Viewing conflicts through the eye of Counterinsurgency COIN – Since 2007
The following is an article I enjoyed reading. Not so much for its content, but more for the fact that the study of war is looked upon by modern society as something that is of interest only to war mongers, and not something that those who wish to remain free need to know. Well it is nice to hear from others who are riveted by the study of war. I often get the cold sholder when I talk about war history, capabilities, limitations, and lessons learned.
One thing I felt akin with the writer’s view when he says “…..So it’s highly doubtful, the study of war tells us, that a new weapon will emerge from the Pentagon or anywhere else that will change the very nature of armed conflict—unless some sort of genetic engineering so alters man’s brain chemistry that he begins to act in unprecedented ways”
(i.e., there will always be war as long as there is mankind.)
Why Study War?
“………………..Military history teaches us, contrary to popular belief these days, that wars aren’t necessarily the most costly of human calamities. The first Gulf War took few lives in getting Saddam out of Kuwait; doing nothing in Rwanda allowed savage gangs and militias to murder hundreds of thousands with impunity. Hitler, Mao, Pol Pot, and Stalin killed far more off the battlefield than on it. The 1918 Spanish flu epidemic brought down more people than World War I did. And more Americans—over 3.2 million—lost their lives driving over the last 90 years than died in combat in this nation’s 231-year history. Perhaps what bothers us about wars, though, isn’t just their horrific lethality but also that people choose to wage them—which makes them seem avoidable, unlike a flu virus or a car wreck, and their tolls unduly grievous. Yet military history also reminds us that war sometimes has an eerie utility: as British strategist Basil H. Liddell Hart put it, “War is always a matter of doing evil in the hope that good may come of it.” Wars—or threats of wars—put an end to chattel slavery, Nazism, fascism, Japanese militarism, and Soviet Communism.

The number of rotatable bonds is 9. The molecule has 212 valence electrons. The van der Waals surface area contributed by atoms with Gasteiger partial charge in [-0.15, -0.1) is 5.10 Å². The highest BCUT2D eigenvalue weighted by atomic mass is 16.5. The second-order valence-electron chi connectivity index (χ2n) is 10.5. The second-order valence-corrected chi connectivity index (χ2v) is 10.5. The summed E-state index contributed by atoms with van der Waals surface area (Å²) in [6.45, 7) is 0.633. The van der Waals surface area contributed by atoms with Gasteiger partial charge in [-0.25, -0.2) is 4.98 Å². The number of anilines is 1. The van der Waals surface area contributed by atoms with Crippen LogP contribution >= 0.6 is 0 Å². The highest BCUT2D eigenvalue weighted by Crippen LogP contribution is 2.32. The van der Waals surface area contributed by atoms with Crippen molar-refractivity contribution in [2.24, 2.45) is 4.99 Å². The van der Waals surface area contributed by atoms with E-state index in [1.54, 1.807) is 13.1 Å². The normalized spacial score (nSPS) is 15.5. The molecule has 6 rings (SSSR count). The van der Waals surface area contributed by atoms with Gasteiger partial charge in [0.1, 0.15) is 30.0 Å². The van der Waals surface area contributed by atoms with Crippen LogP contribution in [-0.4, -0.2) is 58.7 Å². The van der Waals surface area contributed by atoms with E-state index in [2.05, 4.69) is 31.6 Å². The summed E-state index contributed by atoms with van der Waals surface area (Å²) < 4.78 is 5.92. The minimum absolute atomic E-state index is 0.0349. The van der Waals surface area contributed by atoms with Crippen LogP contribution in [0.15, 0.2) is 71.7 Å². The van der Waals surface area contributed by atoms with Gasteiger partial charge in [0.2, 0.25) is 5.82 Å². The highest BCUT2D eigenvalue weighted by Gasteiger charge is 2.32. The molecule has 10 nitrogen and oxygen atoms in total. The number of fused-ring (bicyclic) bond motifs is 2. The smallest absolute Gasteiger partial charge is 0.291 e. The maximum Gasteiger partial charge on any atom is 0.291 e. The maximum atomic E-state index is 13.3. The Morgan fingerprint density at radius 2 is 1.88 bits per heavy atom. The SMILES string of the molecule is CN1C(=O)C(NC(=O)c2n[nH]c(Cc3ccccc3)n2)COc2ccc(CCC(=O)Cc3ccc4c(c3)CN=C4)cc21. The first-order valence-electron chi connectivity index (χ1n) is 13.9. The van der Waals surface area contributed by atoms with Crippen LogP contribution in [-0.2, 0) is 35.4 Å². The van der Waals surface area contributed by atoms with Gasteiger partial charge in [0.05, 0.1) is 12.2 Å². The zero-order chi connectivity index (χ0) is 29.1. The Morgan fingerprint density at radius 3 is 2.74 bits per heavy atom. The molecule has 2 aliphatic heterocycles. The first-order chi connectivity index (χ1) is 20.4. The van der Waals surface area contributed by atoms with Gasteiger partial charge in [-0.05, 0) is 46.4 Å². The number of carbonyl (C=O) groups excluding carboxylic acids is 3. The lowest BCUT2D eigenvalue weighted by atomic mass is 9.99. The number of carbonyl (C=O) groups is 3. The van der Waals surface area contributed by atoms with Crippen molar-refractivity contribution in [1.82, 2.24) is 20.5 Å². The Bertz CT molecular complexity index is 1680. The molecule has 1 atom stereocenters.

Military history is as often the story of appeasement as of warmongering. The destructive military careers of Alexander the Great, Caesar, Napoleon, and Hitler would all have ended early had any of their numerous enemies united when the odds favored them. Western air power stopped Slobodan Milošević’s reign of terror at little cost to NATO forces—but only after a near-decade of inaction and dialogue had made possible the slaughter of tens of thousands. Affluent Western societies have often proved reluctant to use force to prevent greater future violence. “War is an ugly thing, but not the ugliest of things,” observed the British philosopher John Stuart Mill. “The decayed and degraded state of moral and patriotic feeling which thinks that nothing is worth war is much worse.”